This is a #repost of a blog entry I did a few years back, with a couple of updates. Since I still get this question regularly, it's time for a refresher.
People have a lot of questions (and a lot of confusion) about sunscreen. For this post, I thought I'd tackle UVA and UVB. There is some great in-depth information here from skincancer.org, but here are some key points.
- Think A for "aging".
- UVA penetrates the skin deeply and plays a big role in photo-aging the skin and causing wrinkles.
- The strength of UVA rays is consistent throughout the day, penetrates cloud cover, and glass.
- Mainly responsible for tanning.
- The words "broad spectrum" are your only guide to knowing if your sunscreen protects you from UVA. The FDA monograph will be updated in 2021. Hopefully, an easy-to-understand rating system for UVA will make it in this time.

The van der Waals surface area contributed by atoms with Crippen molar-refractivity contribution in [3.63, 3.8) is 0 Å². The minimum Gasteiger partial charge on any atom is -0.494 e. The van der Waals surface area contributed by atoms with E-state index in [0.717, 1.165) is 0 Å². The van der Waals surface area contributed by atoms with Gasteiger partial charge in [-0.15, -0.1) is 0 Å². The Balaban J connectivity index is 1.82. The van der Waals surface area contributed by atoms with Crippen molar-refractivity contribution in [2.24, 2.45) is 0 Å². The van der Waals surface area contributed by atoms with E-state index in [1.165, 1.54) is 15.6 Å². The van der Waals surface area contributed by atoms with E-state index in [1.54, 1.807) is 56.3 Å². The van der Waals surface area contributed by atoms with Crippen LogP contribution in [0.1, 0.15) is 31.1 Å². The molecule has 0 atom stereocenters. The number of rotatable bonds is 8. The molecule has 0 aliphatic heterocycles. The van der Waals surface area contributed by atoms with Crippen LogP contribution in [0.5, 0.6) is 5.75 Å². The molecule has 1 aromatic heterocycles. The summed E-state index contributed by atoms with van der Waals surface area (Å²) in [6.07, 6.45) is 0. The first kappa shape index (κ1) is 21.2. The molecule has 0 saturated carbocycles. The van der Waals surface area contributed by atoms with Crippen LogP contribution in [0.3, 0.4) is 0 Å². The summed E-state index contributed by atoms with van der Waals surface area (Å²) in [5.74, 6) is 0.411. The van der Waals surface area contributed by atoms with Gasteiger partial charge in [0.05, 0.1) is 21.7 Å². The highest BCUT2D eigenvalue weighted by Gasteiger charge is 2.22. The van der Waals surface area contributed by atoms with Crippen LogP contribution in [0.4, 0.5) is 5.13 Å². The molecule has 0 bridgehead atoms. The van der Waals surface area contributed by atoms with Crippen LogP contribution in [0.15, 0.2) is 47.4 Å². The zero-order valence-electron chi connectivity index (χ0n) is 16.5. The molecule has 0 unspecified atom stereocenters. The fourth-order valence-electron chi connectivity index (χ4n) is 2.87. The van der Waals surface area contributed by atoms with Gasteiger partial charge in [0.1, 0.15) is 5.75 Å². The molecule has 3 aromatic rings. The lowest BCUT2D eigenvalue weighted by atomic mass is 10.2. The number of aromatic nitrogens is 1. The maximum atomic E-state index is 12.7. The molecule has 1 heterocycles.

- Think B for "burning".
- UVB is responsible for damaging the superficial layers of the skin and causing redness and sunburn.
- Reflective surfaces like water, snow, and ice can create a "bounce-back" effect - multiplying the amount of UV radiation that hits the skin.
- UVB is strongest in the US from April to October, between 10am and 4pm, but can burn skin year-round - especially at high altitudes.
- The "SPF" rating on your sunscreen ONLY applies to UVB and refers to extending the length of time it would take for the skin to first show signs of redness, it does not refer to UVA protection.